Dick Cheney, Iran and Halliburton: A Grand Jury Investigates Sanctions Violations (2004)
If you do business with terrorists, if you support them or sponsor them, you will not do business with the United States of America – George W. Bush, Nov. 7, 2001
In order to comply with terrorist sanctions law, neither Halliburton (the U.S. parent company) nor any of its U.S. subsidiaries here or overseas can engage in any decision making with regard to, or become involved in, business transactions between the foreign subsidiary – Halliburton Products and Services – and Iran. The foreign subsidiary must be truly independent in order to legally take advantage of the loophole.
After initially closing an investigation of Halliburton in early 2001, the Treasury Department’s Office of Foreign Assets Control reopened the case in January 2004, after CBS News’ 60 Minutes broadcast an expose of Halliburton Products and Services’ longtime business practices with Iran.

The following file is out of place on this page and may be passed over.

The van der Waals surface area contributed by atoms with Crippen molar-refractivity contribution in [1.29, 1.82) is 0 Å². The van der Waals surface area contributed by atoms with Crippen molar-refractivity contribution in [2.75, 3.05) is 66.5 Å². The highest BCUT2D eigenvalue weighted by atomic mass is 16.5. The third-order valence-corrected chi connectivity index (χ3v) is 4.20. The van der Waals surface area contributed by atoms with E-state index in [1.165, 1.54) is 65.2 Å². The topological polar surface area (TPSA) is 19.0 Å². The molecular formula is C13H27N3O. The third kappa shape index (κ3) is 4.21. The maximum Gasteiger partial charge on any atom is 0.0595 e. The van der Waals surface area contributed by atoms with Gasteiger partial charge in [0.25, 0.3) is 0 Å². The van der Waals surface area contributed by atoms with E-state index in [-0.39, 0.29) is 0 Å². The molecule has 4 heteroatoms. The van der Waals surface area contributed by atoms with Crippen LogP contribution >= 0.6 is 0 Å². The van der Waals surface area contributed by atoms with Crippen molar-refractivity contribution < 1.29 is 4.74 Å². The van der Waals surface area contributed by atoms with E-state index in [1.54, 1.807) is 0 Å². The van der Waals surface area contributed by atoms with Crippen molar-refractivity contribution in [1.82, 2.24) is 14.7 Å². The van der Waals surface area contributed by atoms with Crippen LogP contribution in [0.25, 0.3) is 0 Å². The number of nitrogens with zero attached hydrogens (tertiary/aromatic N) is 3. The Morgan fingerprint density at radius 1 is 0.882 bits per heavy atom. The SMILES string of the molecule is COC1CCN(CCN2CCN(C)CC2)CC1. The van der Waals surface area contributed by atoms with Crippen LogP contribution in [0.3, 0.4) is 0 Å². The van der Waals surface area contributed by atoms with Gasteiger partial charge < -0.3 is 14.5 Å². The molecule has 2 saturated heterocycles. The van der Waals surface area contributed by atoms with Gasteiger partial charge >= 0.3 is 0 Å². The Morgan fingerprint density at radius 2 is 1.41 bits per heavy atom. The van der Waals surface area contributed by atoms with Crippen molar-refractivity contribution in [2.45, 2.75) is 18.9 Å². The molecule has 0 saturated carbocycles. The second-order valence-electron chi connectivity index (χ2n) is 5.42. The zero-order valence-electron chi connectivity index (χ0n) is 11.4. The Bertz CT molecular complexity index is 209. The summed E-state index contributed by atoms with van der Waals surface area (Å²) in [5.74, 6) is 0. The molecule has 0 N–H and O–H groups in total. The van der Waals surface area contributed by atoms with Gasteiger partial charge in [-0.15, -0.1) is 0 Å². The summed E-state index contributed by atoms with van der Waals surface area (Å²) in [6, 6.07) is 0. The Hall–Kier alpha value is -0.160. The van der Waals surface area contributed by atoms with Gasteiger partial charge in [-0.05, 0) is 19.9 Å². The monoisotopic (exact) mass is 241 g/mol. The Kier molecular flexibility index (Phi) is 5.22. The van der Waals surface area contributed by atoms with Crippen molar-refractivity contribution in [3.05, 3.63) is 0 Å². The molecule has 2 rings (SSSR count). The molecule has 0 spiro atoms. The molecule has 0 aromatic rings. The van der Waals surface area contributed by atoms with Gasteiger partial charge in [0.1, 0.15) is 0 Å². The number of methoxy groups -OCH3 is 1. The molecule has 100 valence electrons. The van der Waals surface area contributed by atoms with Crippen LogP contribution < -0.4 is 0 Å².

In February 2004, Senator Lautenberg’s office provided Treasury Department investigators with suspicious documents (published in this report) that indicate that the Iranians had certain named contacts at Halliburton in 1997 and 1998, when Dick Cheney was CEO. The documents were significant because it was unclear whether these contacts were employed by a U.S. subsidiary, KBR, or the foreign subsidiary, Halliburton Products and Services Limited. As discussed in this report, those two subsidiaries share an office, phone and fax lines in Dubai, United Arab Emirates.